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Prioritize Your Fitness Goals on a 5K, Avoiding Risky Marathon Training

Prioritize Your Fitness Goals on a 5K, Avoiding Risky Marathon Training

As Americans, we often think that if a little bit of something is good for us, then more of that item or activity must be even better. However, when it comes to running, the studies and research prove just the opposite — more is not necessarily better and can even be harmful. As a runner, you do not want to waste your time exercising, but unfortunately, you might be doing just that! For example, a report from the Mayo Clinic indicated that running longer distances did not provide any additional mortality benefits for participants.

Instead, consider the following five specific health benefits of training for and running 5Ks as reported by the National Runners’ and Walkers’ Health Study. Even if you don’t run like a cheetah, you can still enjoy lower cholesterol and the following reduced risks of several diseases by dialing your exercise routine down. Embrace the cardio and learn to love to run, knowing these benefits can be expected you can really get moving. Just be sure to move a little faster than a turtle!

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1. Respiratory Diseases

Running increases aerobic capacity and the efficient use of oxygen. Whether you are chasing your kids at the park or chasing down your next business deal, running can improve your odds of catching both. Although counterintuitive, running even helps control asthma in some participants because it provides overall strength to the respiratory system.

2. Heart Disease

Similar to a reduced risk of breathing problems, you can logically conclude that runners have a reduced risk of heart disease — you are literally running away from these health issues as you heart works hard to keep the blood circulating through your body and pumping through your veins. To be more specific, runners decrease their risk of both high blood pressure and heart disease by a staggering 40 percent.

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3. Cataracts

While it’s hard to envision that running can actually help your eyesight, studies bear out this truth. One explanation might be that running impacts overall lifestyle issues, such as diabetes, which can further impact eye health. So forget the carrots to help your vision, put on your running shoes, and hit the pavement!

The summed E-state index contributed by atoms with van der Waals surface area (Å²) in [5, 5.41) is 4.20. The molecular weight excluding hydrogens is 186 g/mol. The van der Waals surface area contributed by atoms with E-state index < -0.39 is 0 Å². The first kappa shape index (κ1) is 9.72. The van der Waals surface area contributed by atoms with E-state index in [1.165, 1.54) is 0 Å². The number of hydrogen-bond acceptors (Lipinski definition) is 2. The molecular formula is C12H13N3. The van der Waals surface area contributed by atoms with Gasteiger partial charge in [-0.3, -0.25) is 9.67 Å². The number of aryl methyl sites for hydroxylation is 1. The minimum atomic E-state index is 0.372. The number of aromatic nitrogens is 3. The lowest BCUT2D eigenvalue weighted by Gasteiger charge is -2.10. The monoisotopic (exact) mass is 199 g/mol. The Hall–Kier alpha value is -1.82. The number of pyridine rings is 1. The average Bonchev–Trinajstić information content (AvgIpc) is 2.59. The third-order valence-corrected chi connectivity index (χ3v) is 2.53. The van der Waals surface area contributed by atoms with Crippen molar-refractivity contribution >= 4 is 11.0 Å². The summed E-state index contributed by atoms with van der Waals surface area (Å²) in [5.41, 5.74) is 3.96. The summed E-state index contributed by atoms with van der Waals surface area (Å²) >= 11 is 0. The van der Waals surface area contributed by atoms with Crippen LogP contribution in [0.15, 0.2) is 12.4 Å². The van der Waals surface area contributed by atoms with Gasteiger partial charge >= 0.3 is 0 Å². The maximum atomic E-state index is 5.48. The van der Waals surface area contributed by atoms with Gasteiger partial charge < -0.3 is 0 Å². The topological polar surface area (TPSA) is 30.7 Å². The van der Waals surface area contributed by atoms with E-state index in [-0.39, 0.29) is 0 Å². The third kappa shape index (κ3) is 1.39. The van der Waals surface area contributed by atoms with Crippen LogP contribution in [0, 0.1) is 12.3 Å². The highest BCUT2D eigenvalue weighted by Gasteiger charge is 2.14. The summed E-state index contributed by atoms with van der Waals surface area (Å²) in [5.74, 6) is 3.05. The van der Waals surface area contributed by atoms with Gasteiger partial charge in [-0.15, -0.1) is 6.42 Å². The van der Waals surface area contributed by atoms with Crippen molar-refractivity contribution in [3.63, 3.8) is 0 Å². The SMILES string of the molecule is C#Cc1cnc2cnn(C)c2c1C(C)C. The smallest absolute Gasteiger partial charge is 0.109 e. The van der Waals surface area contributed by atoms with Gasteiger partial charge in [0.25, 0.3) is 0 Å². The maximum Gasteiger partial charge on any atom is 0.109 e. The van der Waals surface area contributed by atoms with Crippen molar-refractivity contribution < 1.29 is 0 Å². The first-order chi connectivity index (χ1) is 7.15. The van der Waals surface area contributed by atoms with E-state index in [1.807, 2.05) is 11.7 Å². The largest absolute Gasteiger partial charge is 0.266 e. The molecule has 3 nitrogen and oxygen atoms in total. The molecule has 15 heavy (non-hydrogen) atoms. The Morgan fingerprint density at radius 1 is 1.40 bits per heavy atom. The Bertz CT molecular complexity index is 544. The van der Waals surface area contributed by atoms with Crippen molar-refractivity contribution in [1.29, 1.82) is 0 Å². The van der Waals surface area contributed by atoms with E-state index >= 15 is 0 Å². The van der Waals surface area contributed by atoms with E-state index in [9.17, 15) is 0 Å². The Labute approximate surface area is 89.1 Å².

4. Arthritis

You might have exclaimed, “Oh, my aching knees,” and assumed that running would ruin your joints, causing you to limp and feel and look older than you are. On the contrary, research bears out that running reduces the risk of both hip replacements and osteoarthritis by 20 percent above and beyond that of walkers. Experts theorize that running more effectively reduces body mass index when compared with walking. Runners who average between 15 and 23 miles weekly — well within the training ranges for 5Ks — further decrease their risk of both maladies by 50 and 16 percent respectively over those who run fewer than eight miles each week.

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5. Alzheimer’s Mortality

Simply put, a runner’s brain works better than someone who doesn’t run. Blood circulation increases oxygen to the brain, improving the connections between synapses and enhancing overall brain function. However, running will not completely prevent Alzheimer’s. Even so, at least one study shows that running is more effective than prescriptions in combating Alzheimer’s — without the nasty side effects of the drugs.

Finally, nearly all studies conclude that, overall, runners age more gracefully. Additional listed benefits include improved mental tasks, overall cognitive functions, attention to detail, decreased depression, less anxiety, increased resistance to injury and related health improvements. Even more significant — the studies indicated that the earlier you begin exercising, the greater the benefit for you and the more you delay overall aging. Not only will you extend your lifespan, but you will also improve your quality of life in general. And that’s something that could certainly benefit everyone.